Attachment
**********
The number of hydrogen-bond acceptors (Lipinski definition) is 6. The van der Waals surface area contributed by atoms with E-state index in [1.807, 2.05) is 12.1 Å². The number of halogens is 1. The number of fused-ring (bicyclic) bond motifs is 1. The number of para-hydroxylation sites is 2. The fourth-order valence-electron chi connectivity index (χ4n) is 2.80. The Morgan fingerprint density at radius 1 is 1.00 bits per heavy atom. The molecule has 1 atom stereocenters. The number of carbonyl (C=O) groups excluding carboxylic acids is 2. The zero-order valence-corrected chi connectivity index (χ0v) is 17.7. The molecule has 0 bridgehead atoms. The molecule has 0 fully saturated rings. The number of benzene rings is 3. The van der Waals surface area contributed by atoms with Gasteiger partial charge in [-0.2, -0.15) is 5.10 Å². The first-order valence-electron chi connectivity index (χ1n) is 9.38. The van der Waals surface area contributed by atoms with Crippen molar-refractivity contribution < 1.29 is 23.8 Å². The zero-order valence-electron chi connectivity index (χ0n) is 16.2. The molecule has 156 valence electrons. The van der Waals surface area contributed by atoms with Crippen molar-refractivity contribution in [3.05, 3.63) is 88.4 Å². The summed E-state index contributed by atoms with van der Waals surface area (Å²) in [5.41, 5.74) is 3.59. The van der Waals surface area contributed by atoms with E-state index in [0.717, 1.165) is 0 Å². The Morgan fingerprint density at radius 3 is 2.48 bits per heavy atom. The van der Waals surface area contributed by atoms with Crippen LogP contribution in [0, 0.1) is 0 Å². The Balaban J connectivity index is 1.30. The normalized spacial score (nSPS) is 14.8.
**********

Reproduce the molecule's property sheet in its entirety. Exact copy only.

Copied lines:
The number of hydrogen-bond acceptors (Lipinski definition) is 6. The van der Waals surface area contributed by atoms with E-state index in [1.807, 2.05) is 12.1 Å². The number of halogens is 1. The number of fused-ring (bicyclic) bond motifs is 1. The number of para-hydroxylation sites is 2. The fourth-order valence-electron chi connectivity index (χ4n) is 2.80. The Morgan fingerprint density at radius 1 is 1.00 bits per heavy atom. The molecule has 1 atom stereocenters. The number of carbonyl (C=O) groups excluding carboxylic acids is 2. The zero-order valence-corrected chi connectivity index (χ0v) is 17.7. The molecule has 0 bridgehead atoms. The molecule has 0 fully saturated rings. The number of benzene rings is 3. The van der Waals surface area contributed by atoms with Gasteiger partial charge in [-0.2, -0.15) is 5.10 Å². The first-order valence-electron chi connectivity index (χ1n) is 9.38. The van der Waals surface area contributed by atoms with Crippen molar-refractivity contribution < 1.29 is 23.8 Å². The zero-order valence-electron chi connectivity index (χ0n) is 16.2. The molecule has 156 valence electrons. The van der Waals surface area contributed by atoms with Crippen molar-refractivity contribution in [3.05, 3.63) is 88.4 Å². The summed E-state index contributed by atoms with van der Waals surface area (Å²) in [5.41, 5.74) is 3.59. The van der Waals surface area contributed by atoms with E-state index in [0.717, 1.165) is 0 Å². The Morgan fingerprint density at radius 3 is 2.48 bits per heavy atom. The van der Waals surface area contributed by atoms with Crippen LogP contribution in [0, 0.1) is 0 Å². The Balaban J connectivity index is 1.30. The normalized spacial score (nSPS) is 14.8.